This was great as it meant it wasn’t a long taxi back after a night out, and only a 10 minute bus to the slopes.

As it says on the website, it really is the most stunning view you will wake up to.

Sat right on the edge of a beautiful lake, it’s a great setup!


It had a football pitch, tennis court and was close to a couple of nice restaurants – I felt pretty lucky to be staying there.

The accommodation itself was good and I was in a room of two in an outbuilding that was filled only with the Peak Leader crew.

PK: Describe a typical day – if there was one?

Get up and have a good breakfast in the hotel dining room.

Take the bus to the slopes, pop the skis and boots on and head up the mountain.

There was obviously a huge variety of skiing involved and terrain to choose from, but we generally always had lunch in the same place which meant we got to know the staff well which was fun.

Back on slopes in the afternoon and then we took the bus back to the hotel.

There were often things organized for the evening, whether it be for the course or just social.

During the periods when we were not being examined, we would often head to Bariloche town in the evening.

PK: Describe a typical evening – get much time to party in Bariloche?

There was a great communal large room that was taken up by Peak Leaders.

After dinner we usually headed there and had drinks or played games etc.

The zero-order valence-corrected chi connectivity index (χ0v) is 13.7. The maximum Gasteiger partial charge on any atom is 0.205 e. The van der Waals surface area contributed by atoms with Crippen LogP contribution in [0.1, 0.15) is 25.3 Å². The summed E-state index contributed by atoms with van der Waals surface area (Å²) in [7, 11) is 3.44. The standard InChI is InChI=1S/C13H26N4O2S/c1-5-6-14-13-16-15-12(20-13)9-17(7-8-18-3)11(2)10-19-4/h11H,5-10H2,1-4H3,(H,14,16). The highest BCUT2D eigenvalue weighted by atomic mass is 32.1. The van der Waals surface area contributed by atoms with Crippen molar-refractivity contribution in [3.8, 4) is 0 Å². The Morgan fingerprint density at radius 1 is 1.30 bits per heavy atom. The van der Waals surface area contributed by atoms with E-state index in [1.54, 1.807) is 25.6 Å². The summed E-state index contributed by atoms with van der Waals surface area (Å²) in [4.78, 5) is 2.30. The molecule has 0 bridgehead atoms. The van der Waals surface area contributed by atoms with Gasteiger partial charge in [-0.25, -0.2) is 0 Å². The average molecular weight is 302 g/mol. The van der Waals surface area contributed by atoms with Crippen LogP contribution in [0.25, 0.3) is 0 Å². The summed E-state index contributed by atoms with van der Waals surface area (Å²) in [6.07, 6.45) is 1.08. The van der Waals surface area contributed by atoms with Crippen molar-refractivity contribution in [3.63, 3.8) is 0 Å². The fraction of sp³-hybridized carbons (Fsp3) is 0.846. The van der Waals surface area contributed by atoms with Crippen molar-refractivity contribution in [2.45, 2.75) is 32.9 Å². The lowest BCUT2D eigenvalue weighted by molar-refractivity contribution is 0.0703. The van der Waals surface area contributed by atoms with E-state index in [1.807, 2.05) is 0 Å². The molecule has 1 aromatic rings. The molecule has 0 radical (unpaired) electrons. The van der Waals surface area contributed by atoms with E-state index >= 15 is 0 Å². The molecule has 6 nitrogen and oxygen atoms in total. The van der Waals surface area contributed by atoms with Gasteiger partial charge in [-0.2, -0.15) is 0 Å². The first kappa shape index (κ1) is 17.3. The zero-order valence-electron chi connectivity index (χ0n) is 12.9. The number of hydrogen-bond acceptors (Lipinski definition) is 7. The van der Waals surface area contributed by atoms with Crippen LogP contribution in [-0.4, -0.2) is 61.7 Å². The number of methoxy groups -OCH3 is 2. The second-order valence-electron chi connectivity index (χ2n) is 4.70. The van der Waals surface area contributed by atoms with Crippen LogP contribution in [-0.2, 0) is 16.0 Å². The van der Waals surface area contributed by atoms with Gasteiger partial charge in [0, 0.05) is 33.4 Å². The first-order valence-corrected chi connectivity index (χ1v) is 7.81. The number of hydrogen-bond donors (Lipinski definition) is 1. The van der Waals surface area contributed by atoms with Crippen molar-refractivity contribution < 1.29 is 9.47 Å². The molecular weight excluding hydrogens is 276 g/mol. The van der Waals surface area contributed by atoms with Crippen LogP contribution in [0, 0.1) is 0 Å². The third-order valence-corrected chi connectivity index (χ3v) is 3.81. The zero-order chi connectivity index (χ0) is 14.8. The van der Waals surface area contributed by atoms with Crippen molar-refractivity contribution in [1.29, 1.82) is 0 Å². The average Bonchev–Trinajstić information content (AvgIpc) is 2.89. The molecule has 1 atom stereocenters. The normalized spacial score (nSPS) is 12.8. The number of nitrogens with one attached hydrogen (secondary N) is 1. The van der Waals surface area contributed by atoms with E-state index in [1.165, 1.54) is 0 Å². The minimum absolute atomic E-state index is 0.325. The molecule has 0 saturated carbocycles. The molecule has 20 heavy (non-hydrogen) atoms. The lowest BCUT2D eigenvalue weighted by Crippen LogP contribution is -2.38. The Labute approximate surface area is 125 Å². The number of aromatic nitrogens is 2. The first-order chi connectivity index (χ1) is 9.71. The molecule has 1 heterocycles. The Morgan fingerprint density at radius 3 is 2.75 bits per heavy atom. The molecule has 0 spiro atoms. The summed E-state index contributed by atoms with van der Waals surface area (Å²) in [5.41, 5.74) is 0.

There was a lot of poker played as well to spice things up!

It is custom to head out really late in Argentina, so if we were going out we would have a few drinks in the hotel and then get taxis into town.

Bariloche has a lot of fun bars and clubs and the Quilmes beer is great.


PK: How difficult did you/the group find the exams?

As a whole everyone knew what to expect due to the depth and length of training beforehand.

Therefore when it came to the exams, it was almost like another day in the office … apart from the fact we were being watched and scrutinized by several people.

The only part I had to go back to was the snowplough because, as I mentioned earlier, it’s something I don’t get on well with.

PK: How much help were Peak Leaders with finding work following the course?

They pointed us in the right direction and gave us advice, but at the end of the day it is up to you to apply and find the job – they are there if you put in the effort, I even managed to get to Japan!


Head over heels happy in Japan!

PK: Best thing about the course?

This is a tricky one as I could list many aspects of the course that were so good … plus the extra trips after the exams, the horse-riding etc!

However, the best thing for me was the huge improvement in my skiing ability and confidence.

This may be obvious, as that is the whole point of the course, but it was a genuinely amazing feeling to know how much I had improved.


PK: Something you’d wished you known before but didn’t?

Although never really needed to use it, but would have loved to, perhaps knowing more Spanish before I left.

PK: Top tip for anyone considering a gap/career break?

If you are on the fence, do it!

You will regret it if you don’t.

PK: Sum up your Peak Leaders experience in three words?

Works cannot describe.